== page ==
Over on the other side of the Atlantic, some of the world’s top football clubs are gearing up for yet another instalment of the UEFA Champions League. The group stage kicks off this week as one of the world’s most dramatic competitions takes the spotlight once more.
Not wanting to miss out on the Champions League fun, let’s broaden the scope a bit and follow it up: if your favourite Canadian Premier League team had a Champions League counterpart, who would it be?
Pacific FC: AFC Ajax
The Netherlands’ most successful club has a reputation for fostering young talent. Their academy has produced a plethora of stars that have gone on to play all over the world, after honing their skills in Ajax’s first team.
Pacific, perhaps more than any other CPL team, is similarly reliant on a cast of young local players, having smashed the 1,000-minute plateau for under-21 contributions. The kids truly are alright both in Amsterdam and on Vancouver Island.
Both are plucky sides that can score a ton of goals, as well. Pacific didn’t quite slay a giant in a cup competition like Ajax did last season, but they’ve done pretty well this year against the CPL’s Spring champions Cavalry FC.
And yes, we know Michael Silberbauer once captained Utrecht, and that Marcel De Jong grew up in the PSV Eindhoven academy, but neither of those Dutch sides are in this year’s group stage.
York9 FC: Atlético Madrid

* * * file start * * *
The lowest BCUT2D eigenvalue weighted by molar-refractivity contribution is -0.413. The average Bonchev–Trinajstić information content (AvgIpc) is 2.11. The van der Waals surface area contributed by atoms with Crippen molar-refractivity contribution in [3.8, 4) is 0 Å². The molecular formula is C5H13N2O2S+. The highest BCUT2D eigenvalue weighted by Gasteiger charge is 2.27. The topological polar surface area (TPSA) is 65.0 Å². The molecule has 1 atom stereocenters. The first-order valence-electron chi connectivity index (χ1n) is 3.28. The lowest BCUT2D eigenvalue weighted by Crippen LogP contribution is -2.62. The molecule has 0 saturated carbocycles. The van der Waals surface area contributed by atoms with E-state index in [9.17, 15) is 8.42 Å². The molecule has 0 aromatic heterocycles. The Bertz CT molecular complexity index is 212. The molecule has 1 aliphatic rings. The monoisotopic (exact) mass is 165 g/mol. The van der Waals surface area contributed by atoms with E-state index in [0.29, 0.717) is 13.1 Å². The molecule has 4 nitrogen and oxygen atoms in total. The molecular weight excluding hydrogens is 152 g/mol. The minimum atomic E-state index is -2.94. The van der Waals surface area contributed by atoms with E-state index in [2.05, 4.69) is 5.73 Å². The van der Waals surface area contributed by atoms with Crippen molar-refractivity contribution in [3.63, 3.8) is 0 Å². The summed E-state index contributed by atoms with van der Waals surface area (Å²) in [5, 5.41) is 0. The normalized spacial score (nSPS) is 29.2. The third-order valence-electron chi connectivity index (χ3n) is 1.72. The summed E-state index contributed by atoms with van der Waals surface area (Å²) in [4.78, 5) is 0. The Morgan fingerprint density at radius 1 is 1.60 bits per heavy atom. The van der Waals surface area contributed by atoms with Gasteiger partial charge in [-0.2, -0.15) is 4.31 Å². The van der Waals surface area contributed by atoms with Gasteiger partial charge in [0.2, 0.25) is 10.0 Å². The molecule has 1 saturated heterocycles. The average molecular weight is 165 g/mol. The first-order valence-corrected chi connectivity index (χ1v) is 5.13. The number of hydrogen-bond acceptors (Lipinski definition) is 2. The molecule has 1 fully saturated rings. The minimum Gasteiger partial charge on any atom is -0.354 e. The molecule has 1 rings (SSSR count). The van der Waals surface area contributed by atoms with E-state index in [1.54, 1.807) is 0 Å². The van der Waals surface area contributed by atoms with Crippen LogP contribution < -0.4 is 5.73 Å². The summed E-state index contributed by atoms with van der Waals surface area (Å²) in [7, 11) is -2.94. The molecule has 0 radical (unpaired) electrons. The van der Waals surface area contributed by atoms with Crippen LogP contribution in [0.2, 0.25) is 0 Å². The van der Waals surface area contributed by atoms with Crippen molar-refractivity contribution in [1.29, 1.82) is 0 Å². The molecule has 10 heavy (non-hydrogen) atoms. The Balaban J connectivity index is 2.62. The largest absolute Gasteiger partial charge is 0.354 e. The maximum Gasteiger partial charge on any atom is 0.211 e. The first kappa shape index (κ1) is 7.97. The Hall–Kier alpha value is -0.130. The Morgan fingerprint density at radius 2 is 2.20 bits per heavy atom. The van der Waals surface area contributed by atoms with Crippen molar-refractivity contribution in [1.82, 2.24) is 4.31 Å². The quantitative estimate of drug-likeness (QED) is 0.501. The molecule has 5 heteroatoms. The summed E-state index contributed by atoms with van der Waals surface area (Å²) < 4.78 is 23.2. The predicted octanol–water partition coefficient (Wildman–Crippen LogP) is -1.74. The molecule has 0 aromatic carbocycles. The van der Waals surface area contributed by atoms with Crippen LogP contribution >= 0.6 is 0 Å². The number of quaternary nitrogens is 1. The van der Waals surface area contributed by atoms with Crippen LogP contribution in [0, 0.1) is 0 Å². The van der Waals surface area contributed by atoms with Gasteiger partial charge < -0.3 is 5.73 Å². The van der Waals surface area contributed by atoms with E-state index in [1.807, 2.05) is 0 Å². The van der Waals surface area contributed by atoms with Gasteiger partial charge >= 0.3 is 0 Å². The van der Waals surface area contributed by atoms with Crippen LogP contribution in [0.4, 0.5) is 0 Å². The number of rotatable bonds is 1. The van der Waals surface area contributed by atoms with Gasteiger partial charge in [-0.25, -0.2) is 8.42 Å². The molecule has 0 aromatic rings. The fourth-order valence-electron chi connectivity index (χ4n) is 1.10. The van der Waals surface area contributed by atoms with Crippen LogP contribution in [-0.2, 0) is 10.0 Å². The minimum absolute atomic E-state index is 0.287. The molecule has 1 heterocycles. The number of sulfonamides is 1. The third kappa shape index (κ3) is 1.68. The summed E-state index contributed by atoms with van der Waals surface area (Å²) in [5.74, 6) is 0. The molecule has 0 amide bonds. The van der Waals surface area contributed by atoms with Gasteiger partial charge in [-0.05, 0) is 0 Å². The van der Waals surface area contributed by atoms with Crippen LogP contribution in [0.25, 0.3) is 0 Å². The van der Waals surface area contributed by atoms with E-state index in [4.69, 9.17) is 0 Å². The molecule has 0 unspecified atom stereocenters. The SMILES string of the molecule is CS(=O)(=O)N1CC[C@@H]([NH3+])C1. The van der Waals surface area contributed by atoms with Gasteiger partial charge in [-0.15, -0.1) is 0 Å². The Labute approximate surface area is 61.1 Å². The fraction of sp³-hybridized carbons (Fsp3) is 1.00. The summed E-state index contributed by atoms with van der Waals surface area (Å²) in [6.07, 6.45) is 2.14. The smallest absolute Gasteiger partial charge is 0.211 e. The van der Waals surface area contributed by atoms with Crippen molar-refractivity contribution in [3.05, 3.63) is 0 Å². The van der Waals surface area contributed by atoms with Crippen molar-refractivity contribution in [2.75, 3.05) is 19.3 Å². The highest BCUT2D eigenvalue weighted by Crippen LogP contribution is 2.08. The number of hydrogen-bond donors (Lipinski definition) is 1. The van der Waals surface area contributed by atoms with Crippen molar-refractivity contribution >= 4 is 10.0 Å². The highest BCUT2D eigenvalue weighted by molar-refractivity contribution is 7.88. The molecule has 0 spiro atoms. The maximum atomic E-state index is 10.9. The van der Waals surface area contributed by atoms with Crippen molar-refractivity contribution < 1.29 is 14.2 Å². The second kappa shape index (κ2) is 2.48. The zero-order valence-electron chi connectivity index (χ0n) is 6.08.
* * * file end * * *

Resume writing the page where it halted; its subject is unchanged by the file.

Just as Atlético has had to play in the shadow of its more-successful Madrid rival, so too have the Nine Stripes had to watch their derby foe — Forge FC — float closer to the top of the table in their young rivalry.
That’s not to say that York9 hasn’t made waves in their own right; coming oh-so-close to knocking off the Montreal Impact in the Canadian Championship was perhaps reminiscent of Los Rojiblancos‘ best European nights. Atleti’s last-minute heartbreak in last year’s Round of 16 against Juventus produced a similar feeling to York9 squandering their lead over Montreal.
After Antoine Griezmann’s departure, Atleti are currently trying to sort out how to get the best out of their attacking players, with their go-to number 9 out of the picture. Similarly, York9 has tinkered with forward formations as nobody has quite seized the centre-forward role.
Don’t forget, of course, that both sides are managed by local legends. Jimmy Brennan is a footballing hero to many Torontonians, while Diego Simeone spent some of the best years of his playing career in Atlético’s midfield.
Forge FC: Manchester City FC
The above comparison doesn’t necessarily mean that Forge is Real Madrid. Their embrace of Hamilton’s industrial history brings them more in line with somewhere like Manchester (the world’s first industrialized city). The Hammers have more in common with the champions of England than you might think, from their high-octane attack to their recent success against derby rivals.
Both sides have a key Belgian contributor, with Kevin De Bruyne an indispensable part of City’s midfield and Daniel Krutzen proving to be a virtual Swiss Army Knife in Forge’s defence. They’re two of the deepest squads in their respective leagues, especially in attack, with goals coming from all over the lineup.
Pep Guardiola’s men can dominate a game with possession, or they can rip apart an opponent on the counter-attack. Both of those styles have factored into Forge’s play as well, and (like City) they’ve tended more toward dominant build-up play as they’ve become more comfortable with each other.
HFX Wanderers FC: SSC Napoli